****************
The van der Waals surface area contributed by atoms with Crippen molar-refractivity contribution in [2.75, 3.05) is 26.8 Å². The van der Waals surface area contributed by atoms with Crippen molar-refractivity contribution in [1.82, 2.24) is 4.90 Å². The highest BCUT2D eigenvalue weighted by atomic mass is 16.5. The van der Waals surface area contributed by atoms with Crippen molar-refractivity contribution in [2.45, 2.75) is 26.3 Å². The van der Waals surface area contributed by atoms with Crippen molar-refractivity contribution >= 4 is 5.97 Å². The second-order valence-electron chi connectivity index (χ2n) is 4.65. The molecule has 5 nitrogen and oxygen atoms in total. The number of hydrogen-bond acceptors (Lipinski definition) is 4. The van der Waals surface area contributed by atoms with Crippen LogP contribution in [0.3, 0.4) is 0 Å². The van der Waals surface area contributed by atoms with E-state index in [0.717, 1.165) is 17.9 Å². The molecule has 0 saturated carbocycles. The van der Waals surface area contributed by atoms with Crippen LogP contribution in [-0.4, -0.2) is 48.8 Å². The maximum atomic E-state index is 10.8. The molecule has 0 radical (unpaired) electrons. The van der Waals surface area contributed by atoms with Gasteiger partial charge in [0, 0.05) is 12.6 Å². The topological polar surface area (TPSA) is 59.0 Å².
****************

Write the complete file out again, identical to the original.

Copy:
The van der Waals surface area contributed by atoms with Crippen molar-refractivity contribution in [2.75, 3.05) is 26.8 Å². The van der Waals surface area contributed by atoms with Crippen molar-refractivity contribution in [1.82, 2.24) is 4.90 Å². The highest BCUT2D eigenvalue weighted by atomic mass is 16.5. The van der Waals surface area contributed by atoms with Crippen molar-refractivity contribution in [2.45, 2.75) is 26.3 Å². The van der Waals surface area contributed by atoms with Crippen molar-refractivity contribution >= 4 is 5.97 Å². The second-order valence-electron chi connectivity index (χ2n) is 4.65. The molecule has 5 nitrogen and oxygen atoms in total. The number of hydrogen-bond acceptors (Lipinski definition) is 4. The van der Waals surface area contributed by atoms with Crippen LogP contribution in [0.3, 0.4) is 0 Å². The van der Waals surface area contributed by atoms with E-state index in [0.717, 1.165) is 17.9 Å². The molecule has 0 saturated carbocycles. The van der Waals surface area contributed by atoms with Crippen LogP contribution in [-0.4, -0.2) is 48.8 Å². The maximum atomic E-state index is 10.8. The molecule has 0 radical (unpaired) electrons. The van der Waals surface area contributed by atoms with Gasteiger partial charge in [0, 0.05) is 12.6 Å². The topological polar surface area (TPSA) is 59.0 Å².